the DSN. The second purpose is related to observations of Jupiter's
synchrotron emission. Jupiter's synchrotron emission originates with the
relativistic electrons trapped in Jupiter's inner radiation belts. This
emission has been studied by radio telescopes at various frequencies since
the 1960s. Monitoring by the DSN and synchrotron emission maps by the VLA
significantly advanced the understanding of Jupiter's magnetosphere in
recent years. Cassini offers an opportunity to observe and map the
synchrotron emission at a new frequency (13.8 GHz) not possible from Earth
based telescopes. A preliminary review of the data indicates that the VLA
observations were successful. Preliminary maps of Jupiter (and the
synchrotron emission) at 20 and 90 cm wavelengths have been generated.
Cassini Radar observations are at 2cm (for reference). Both the 90 and 2
cm observations are new results, although some work has been done in the
past at 90 cm (but without the full capabilities of the VLA). A total of
89,902 RADAR Science SABs (data packets) were received.


Instrument Operations and the Multi Mission Image Processing Laboratory
have produced and delivered 15910 ISS images (10251 Narrow Angle Camera
and 5659 Wide Angle Camera), and 1915 VIMS cubes since the start of the
Jupiter encounter period.


CDA reported that their observation of the Jovian dust stream phenomenon
as part of the joint Galileo-Cassini dust stream investigation was
successful.


Radio and Plasma Wave Science (RPWS) personnel have observed numerous
outbound and inbound bow shock crossings from December 28 through January
3. CAPS ion data and electron data also confirm crossings throughout this
period.


The Preliminary Sequence Integration & Validation (PSIV) approval meeting
was held this week for Cruise 24. Cruise 25 is still in the Sub Sequence
Generation (SSG) phase. The first post-Jupiter Science Planning Virtual
Team (SPVT) work for C26 started this week. This activity will follow the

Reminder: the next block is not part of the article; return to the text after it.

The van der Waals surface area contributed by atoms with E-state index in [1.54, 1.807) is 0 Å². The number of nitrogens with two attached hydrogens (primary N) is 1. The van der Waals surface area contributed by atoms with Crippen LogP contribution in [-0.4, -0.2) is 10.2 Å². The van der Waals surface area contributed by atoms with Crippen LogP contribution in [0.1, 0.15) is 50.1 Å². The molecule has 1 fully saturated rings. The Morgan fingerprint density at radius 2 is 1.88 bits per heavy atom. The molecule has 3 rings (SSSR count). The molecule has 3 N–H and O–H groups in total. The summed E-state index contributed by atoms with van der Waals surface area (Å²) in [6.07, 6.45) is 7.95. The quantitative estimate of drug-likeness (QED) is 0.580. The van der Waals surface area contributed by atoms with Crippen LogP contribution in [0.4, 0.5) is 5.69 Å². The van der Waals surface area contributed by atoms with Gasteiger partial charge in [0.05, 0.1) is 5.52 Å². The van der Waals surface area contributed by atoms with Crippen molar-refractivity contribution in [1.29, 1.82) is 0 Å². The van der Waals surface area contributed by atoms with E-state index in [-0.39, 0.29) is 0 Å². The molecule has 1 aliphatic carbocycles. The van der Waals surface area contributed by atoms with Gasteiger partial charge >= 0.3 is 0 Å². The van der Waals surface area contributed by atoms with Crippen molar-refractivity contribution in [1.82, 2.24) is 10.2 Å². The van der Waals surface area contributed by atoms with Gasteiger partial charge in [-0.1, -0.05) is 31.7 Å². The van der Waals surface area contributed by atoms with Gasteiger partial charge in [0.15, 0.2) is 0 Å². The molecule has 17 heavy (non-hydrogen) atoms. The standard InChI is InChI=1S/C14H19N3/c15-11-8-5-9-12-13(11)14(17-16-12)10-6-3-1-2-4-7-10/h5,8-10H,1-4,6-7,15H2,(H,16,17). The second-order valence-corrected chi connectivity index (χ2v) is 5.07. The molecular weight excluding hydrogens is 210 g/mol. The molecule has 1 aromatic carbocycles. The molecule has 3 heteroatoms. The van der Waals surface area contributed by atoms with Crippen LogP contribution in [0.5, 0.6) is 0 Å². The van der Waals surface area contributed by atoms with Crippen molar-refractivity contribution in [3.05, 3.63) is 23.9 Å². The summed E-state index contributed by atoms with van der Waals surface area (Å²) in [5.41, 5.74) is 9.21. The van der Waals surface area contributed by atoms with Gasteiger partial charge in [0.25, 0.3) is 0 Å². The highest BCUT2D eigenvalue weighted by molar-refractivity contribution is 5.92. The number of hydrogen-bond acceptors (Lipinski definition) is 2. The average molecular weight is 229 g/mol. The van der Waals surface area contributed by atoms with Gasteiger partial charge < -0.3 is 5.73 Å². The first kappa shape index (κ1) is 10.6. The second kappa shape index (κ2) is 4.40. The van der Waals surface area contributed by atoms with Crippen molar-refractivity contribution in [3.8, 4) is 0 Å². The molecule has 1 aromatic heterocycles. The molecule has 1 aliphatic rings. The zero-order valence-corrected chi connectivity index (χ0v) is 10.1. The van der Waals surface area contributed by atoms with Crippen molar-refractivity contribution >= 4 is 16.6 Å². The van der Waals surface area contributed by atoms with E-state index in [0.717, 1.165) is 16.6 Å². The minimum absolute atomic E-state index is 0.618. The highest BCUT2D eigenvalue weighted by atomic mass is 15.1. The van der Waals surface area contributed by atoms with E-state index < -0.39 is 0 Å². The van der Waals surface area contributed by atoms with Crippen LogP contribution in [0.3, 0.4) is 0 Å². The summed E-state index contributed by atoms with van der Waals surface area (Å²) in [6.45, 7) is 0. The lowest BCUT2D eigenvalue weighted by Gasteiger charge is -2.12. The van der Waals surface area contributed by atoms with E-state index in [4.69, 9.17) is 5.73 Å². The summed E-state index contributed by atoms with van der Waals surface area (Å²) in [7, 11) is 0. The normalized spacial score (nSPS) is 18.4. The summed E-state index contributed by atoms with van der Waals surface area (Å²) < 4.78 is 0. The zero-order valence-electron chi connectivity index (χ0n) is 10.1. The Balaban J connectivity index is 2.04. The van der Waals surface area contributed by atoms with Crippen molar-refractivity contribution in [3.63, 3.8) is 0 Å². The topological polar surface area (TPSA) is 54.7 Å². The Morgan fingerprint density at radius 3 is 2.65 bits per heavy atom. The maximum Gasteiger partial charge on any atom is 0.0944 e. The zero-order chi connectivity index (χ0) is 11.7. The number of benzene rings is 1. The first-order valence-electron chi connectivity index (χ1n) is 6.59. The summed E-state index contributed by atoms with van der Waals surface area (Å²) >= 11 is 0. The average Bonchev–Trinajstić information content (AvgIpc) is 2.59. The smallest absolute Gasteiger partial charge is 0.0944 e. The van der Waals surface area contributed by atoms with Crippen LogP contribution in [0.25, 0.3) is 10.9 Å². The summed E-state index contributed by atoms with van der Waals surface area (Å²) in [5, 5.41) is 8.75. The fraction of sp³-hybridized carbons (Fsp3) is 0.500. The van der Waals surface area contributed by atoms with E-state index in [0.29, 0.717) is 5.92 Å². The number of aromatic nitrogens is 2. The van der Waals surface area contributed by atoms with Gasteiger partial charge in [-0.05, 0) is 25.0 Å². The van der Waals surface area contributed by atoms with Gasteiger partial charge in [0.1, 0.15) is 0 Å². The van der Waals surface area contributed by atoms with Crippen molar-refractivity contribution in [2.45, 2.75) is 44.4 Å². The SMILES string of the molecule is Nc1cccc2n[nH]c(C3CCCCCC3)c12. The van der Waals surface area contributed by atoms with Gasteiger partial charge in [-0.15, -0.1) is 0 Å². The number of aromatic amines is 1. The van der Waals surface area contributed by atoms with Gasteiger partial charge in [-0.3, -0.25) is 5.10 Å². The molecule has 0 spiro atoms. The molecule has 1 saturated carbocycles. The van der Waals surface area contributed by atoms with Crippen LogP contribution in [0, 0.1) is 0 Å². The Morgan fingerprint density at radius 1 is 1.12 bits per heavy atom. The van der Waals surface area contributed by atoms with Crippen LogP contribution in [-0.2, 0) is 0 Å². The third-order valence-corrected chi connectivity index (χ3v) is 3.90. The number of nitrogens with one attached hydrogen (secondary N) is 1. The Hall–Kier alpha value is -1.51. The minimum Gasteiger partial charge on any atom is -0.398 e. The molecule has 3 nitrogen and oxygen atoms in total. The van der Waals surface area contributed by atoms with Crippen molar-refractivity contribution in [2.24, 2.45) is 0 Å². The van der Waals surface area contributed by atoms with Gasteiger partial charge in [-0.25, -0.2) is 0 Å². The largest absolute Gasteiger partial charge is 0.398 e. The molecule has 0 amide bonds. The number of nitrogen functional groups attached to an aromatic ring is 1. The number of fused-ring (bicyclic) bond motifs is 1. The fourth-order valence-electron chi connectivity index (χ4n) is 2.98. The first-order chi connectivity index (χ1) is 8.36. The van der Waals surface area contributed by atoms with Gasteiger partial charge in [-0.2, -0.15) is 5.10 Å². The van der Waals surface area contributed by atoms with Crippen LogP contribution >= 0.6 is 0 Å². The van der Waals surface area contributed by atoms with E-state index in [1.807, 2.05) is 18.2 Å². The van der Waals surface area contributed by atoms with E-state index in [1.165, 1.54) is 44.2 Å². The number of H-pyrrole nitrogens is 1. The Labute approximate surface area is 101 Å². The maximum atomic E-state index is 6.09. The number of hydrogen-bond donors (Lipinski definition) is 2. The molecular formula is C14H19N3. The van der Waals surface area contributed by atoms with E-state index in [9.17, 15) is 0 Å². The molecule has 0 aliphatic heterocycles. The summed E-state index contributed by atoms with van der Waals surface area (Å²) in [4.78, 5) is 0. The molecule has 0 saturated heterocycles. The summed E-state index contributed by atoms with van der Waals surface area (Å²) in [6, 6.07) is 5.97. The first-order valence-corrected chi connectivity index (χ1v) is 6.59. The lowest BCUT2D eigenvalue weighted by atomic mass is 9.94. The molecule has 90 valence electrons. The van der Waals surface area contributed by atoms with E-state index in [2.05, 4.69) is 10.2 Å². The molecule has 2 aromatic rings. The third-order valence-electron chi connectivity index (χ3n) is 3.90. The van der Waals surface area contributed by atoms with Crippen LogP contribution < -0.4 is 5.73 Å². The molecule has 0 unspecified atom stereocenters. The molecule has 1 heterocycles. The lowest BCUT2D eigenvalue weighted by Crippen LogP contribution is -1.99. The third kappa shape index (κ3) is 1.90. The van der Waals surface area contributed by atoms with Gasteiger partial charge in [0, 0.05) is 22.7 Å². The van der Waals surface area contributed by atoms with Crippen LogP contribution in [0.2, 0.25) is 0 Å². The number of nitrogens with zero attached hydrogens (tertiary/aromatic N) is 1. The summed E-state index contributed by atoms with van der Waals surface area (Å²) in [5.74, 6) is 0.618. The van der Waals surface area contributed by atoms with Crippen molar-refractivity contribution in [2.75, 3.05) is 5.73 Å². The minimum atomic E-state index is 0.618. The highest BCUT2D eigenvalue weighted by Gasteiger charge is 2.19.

new eight week development schedule for cruise sequences. The C26
sequence covers the period from April 30, 2001 through July 8, 2001.


Outreach presented "Jupiter in Myth, History, and Science" to a
standing-room-only crowd at Pasadena City College on December 30. The
production included a reading of Ovid's creation myth involving Jupiter,
King of the Gods, an appearance by Galileo Galilei, a presentation on the
development and current level of understanding of Jupiter as a planetary
system, and a live telephone call from Sir Arthur C. Clarke to mark the
turn of the millennium.


The "Saturn Educator Guide," which has been available for download for
several months, is now available in printed and CD-ROM versions.


KCET's "Life and Times" featured Cassini and Galileo Jupiter science
results this week. An article on the joint Cassini / Galileo observations
of Jupiter appeared in the L.A. Times and is available at:


HREF="http://pqasb.pqarchiver.com/latimes/abstract/65889092.html?did=65889092&FMT=ABS&FMTS=FT&desc=Fluke+Gives+Scientists+Double+Look+at+Jupiter%3b+Space:+New+craft+arrives,+while+older+one--long+after+its+expected+demise--keeps+transmitting+data.">Fluke Gives Scientists Double Look at Jupiter; Space: New craft arrives, while older one--long after its expected demise--keeps transmitting data.



Additional information about Cassini-Huygens is online at http://saturn.jpl.nasa.gov.


Cassini will begin orbiting Saturn on July 1, 2004, and release its piggybacked Huygens probe about six months later for descent through the thick atmosphere of the moon Titan. Cassini-Huygens is a cooperative mission of NASA, the European Space Agency and the Italian Space Agency. JPL, a division of the California Institute of Technology in Pasadena, manages the mission for NASA's Office of Space Science, Washington, D.C.